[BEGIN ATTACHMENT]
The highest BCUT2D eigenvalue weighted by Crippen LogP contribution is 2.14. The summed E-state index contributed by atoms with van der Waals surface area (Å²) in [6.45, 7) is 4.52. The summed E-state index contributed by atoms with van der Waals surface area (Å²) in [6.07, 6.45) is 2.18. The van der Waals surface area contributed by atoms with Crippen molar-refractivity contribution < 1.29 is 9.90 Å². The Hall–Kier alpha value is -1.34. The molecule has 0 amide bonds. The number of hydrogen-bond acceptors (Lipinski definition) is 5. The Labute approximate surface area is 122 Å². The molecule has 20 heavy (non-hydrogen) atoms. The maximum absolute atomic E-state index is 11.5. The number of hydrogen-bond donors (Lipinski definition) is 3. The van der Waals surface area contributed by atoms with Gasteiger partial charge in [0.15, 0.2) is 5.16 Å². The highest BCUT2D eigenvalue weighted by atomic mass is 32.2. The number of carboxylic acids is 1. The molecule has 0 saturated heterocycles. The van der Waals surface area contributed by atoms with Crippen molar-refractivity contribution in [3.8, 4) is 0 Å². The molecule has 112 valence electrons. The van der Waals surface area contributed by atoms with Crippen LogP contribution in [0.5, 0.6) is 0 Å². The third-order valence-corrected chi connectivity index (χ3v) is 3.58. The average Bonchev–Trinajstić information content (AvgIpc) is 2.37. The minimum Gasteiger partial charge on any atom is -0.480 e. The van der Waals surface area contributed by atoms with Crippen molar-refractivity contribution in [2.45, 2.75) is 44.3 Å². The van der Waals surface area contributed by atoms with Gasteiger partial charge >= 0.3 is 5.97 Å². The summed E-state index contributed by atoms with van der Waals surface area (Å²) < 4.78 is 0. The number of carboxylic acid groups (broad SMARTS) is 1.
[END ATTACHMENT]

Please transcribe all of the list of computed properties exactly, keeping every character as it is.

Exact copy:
The highest BCUT2D eigenvalue weighted by Crippen LogP contribution is 2.14. The summed E-state index contributed by atoms with van der Waals surface area (Å²) in [6.45, 7) is 4.52. The summed E-state index contributed by atoms with van der Waals surface area (Å²) in [6.07, 6.45) is 2.18. The van der Waals surface area contributed by atoms with Crippen molar-refractivity contribution < 1.29 is 9.90 Å². The Hall–Kier alpha value is -1.34. The molecule has 0 amide bonds. The number of hydrogen-bond acceptors (Lipinski definition) is 5. The Labute approximate surface area is 122 Å². The molecule has 20 heavy (non-hydrogen) atoms. The maximum absolute atomic E-state index is 11.5. The number of hydrogen-bond donors (Lipinski definition) is 3. The van der Waals surface area contributed by atoms with Gasteiger partial charge in [0.15, 0.2) is 5.16 Å². The highest BCUT2D eigenvalue weighted by atomic mass is 32.2. The number of carboxylic acids is 1. The molecule has 0 saturated heterocycles. The van der Waals surface area contributed by atoms with Crippen molar-refractivity contribution in [3.8, 4) is 0 Å². The molecule has 112 valence electrons. The van der Waals surface area contributed by atoms with Crippen LogP contribution in [0.5, 0.6) is 0 Å². The third-order valence-corrected chi connectivity index (χ3v) is 3.58. The average Bonchev–Trinajstić information content (AvgIpc) is 2.37. The minimum Gasteiger partial charge on any atom is -0.480 e. The van der Waals surface area contributed by atoms with Crippen molar-refractivity contribution in [2.45, 2.75) is 44.3 Å². The van der Waals surface area contributed by atoms with Gasteiger partial charge >= 0.3 is 5.97 Å². The summed E-state index contributed by atoms with van der Waals surface area (Å²) < 4.78 is 0. The number of carboxylic acid groups (broad SMARTS) is 1.